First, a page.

Revel formally files for Chapter 11 bankruptcy

The Revel at sunrise. The casino is expected to file for bankruptcy this month.
The Revel at sunrise. The casino is expected to file for bankruptcy this month. (DAVID M WARREN / Staff Photographer)
Posted: March 26, 2013

AC Revel Inc., owner of the struggling Revel casino in Atlantic City, formally filed for Chapter 11 bankruptcy in U.S. Bankruptcy Court in Camden Monday, as expected. The company filed at 10:20 p.m.

The prepackaged bankruptcy, with terms Revel's creditors have agreed to, is meant to reduce the casino's estimated $1.5 billion in debt by about $1 billion and provide it $250 million in debtor-in-possession financing, $42 million of which is new money. The additional financing will provide Revel new working capital, fund certain capital expenditures and pay other expenses related to the financial restructuring.

The company said in a statement after the filing that Revel has secured votes from a supermajority of its lenders, which is in excess of the amount required for the court to approve the plan.

Revel's new interim CEO, Jeffrey Hartmann, a former chief executive at Mohegan Sun Casino Resort in Connecticut, received regulatory approvals last Tuesday to start the job. He replaces Kevin DeSanctis, who stepped down.

"Backed by overwhelming lender support, we remain on track to complete our financial restructuring ahead of the critical summer season," Hartmann said in a statement Monday night. "We will emerge from this recapitalization positioned for long-term success, with the financial capacity to pursue our amenity enhancement opportunities, and the ability to continue providing our guests with a signature Revel experience."

The luxurious Revel, which many had hoped would reverse Atlantic City's flagging fortunes when it opened April 2 on the northern end of the Boardwalk, has failed to grow the resort's gaming market. Its gross casino revenue from slots and table games has placed it near the bottom among the Shore's 12 gambling halls every month since it debuted.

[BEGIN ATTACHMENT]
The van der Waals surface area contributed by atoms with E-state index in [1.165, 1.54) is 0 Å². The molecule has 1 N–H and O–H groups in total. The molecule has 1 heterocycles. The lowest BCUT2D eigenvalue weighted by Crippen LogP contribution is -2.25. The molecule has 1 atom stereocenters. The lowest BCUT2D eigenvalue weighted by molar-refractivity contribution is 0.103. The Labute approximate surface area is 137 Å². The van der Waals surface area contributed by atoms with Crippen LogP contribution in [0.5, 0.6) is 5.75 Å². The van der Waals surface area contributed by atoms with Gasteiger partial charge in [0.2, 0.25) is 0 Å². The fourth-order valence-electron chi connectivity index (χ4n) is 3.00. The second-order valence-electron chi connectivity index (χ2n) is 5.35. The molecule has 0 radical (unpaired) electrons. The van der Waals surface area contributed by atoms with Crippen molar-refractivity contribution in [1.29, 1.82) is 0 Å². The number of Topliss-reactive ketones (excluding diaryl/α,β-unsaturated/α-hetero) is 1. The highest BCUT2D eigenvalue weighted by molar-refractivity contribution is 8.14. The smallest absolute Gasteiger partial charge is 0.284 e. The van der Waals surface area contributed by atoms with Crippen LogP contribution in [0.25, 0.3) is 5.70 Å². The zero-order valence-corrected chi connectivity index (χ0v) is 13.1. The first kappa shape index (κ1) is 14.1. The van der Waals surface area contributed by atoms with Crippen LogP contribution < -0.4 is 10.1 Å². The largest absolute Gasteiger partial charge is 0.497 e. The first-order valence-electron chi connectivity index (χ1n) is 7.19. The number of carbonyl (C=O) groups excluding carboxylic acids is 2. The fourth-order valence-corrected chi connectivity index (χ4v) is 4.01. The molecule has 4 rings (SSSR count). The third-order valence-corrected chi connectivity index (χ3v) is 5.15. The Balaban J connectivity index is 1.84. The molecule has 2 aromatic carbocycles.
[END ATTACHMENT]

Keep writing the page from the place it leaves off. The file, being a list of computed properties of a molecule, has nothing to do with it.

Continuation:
The 6.2 million square foot casino resort has since announced it was adding more reasonably priced restaurants and a VIP slot lounge. Those familiar with its reorganization plan, to be heard before U.S. Bankruptcy Judge Judith Wizmur, say Revel will also be adding a smoking area and a beach bar by Memorial Day weekend. Revel had been Atlantic City's first and only fully non-smoking casino.

But the planned policy reversal does not come as a surprise. Critics and customers alike contend that most gamblers also smoke, and that the move would help make Revel competitive with the other 11 casinos, which allow smoking on 25 percent of their gaming floors.

"It's a good thing," gaming analyst Andrew Zarnett, of Deutsche Bank AG, said of the bankruptcy filing. "The company clearly couldn't handle the debt structure that it had, and this filing significantly reduces the outstanding debt burden.

"The new management challenge is going to be to reconnect with customers through improved design, improved service and improved amenities," Zarnett said. "The old Revel didn't do a very good job catering to casino customers, and the opportunity is there for the new team to connect with one of the primary drivers of Atlantic City - which is the casino customer."

Throughout the restructuring, Revel's owner said the casino intends to continue normal business operations and that employees and vendors will be paid accordingly.

The company expects to complete its restructuring, which is subject to bankruptcy court approval and the conditions set forth in the restructuring agreement, within 45 to 60 days. It said it anticipates emerging from Chapter 11 by early summer - the start of the peak Shore season.


Contact Suzette Parmley at 215-854-2855 or sparmley@phillynews.com.

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